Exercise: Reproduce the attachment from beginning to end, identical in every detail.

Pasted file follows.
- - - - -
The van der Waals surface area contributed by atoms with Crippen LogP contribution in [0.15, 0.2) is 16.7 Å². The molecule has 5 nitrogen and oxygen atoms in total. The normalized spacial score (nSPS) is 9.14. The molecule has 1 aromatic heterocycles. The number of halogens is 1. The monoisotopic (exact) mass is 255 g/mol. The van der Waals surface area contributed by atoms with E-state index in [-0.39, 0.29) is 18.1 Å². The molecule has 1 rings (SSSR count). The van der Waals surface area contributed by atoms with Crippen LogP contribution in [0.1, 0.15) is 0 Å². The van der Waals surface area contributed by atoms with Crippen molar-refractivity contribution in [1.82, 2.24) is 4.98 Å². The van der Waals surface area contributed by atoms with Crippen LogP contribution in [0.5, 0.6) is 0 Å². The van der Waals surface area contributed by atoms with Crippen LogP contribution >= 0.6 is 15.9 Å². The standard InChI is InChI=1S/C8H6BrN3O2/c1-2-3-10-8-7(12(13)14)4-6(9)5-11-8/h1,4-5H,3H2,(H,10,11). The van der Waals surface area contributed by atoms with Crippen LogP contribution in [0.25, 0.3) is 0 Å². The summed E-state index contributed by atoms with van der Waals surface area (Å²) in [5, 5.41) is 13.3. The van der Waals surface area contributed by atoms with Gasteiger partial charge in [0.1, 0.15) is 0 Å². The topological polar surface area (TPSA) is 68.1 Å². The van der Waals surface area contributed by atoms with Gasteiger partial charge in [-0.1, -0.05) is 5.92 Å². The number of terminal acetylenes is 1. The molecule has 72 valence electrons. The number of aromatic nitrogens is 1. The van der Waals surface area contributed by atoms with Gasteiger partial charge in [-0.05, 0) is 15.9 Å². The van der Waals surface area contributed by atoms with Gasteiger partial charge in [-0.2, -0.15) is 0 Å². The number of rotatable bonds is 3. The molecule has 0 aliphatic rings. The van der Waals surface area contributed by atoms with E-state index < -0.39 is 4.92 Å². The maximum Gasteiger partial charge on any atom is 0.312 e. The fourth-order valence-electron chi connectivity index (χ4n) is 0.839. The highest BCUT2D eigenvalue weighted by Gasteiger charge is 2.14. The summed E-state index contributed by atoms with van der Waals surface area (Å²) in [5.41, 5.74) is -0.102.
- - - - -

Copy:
The van der Waals surface area contributed by atoms with Crippen LogP contribution in [0.15, 0.2) is 16.7 Å². The molecule has 5 nitrogen and oxygen atoms in total. The normalized spacial score (nSPS) is 9.14. The molecule has 1 aromatic heterocycles. The number of halogens is 1. The monoisotopic (exact) mass is 255 g/mol. The van der Waals surface area contributed by atoms with E-state index in [-0.39, 0.29) is 18.1 Å². The molecule has 1 rings (SSSR count). The van der Waals surface area contributed by atoms with Crippen LogP contribution in [0.1, 0.15) is 0 Å². The van der Waals surface area contributed by atoms with Crippen molar-refractivity contribution in [1.82, 2.24) is 4.98 Å². The van der Waals surface area contributed by atoms with Crippen LogP contribution in [0.5, 0.6) is 0 Å². The van der Waals surface area contributed by atoms with Crippen LogP contribution >= 0.6 is 15.9 Å². The standard InChI is InChI=1S/C8H6BrN3O2/c1-2-3-10-8-7(12(13)14)4-6(9)5-11-8/h1,4-5H,3H2,(H,10,11). The van der Waals surface area contributed by atoms with Crippen LogP contribution in [0.25, 0.3) is 0 Å². The summed E-state index contributed by atoms with van der Waals surface area (Å²) in [5, 5.41) is 13.3. The van der Waals surface area contributed by atoms with Gasteiger partial charge in [0.1, 0.15) is 0 Å². The topological polar surface area (TPSA) is 68.1 Å². The van der Waals surface area contributed by atoms with Gasteiger partial charge in [-0.1, -0.05) is 5.92 Å². The number of terminal acetylenes is 1. The molecule has 72 valence electrons. The number of aromatic nitrogens is 1. The van der Waals surface area contributed by atoms with Gasteiger partial charge in [-0.05, 0) is 15.9 Å². The van der Waals surface area contributed by atoms with Gasteiger partial charge in [-0.2, -0.15) is 0 Å². The number of rotatable bonds is 3. The molecule has 0 aliphatic rings. The van der Waals surface area contributed by atoms with E-state index < -0.39 is 4.92 Å². The maximum Gasteiger partial charge on any atom is 0.312 e. The fourth-order valence-electron chi connectivity index (χ4n) is 0.839. The highest BCUT2D eigenvalue weighted by Gasteiger charge is 2.14. The summed E-state index contributed by atoms with van der Waals surface area (Å²) in [5.41, 5.74) is -0.102.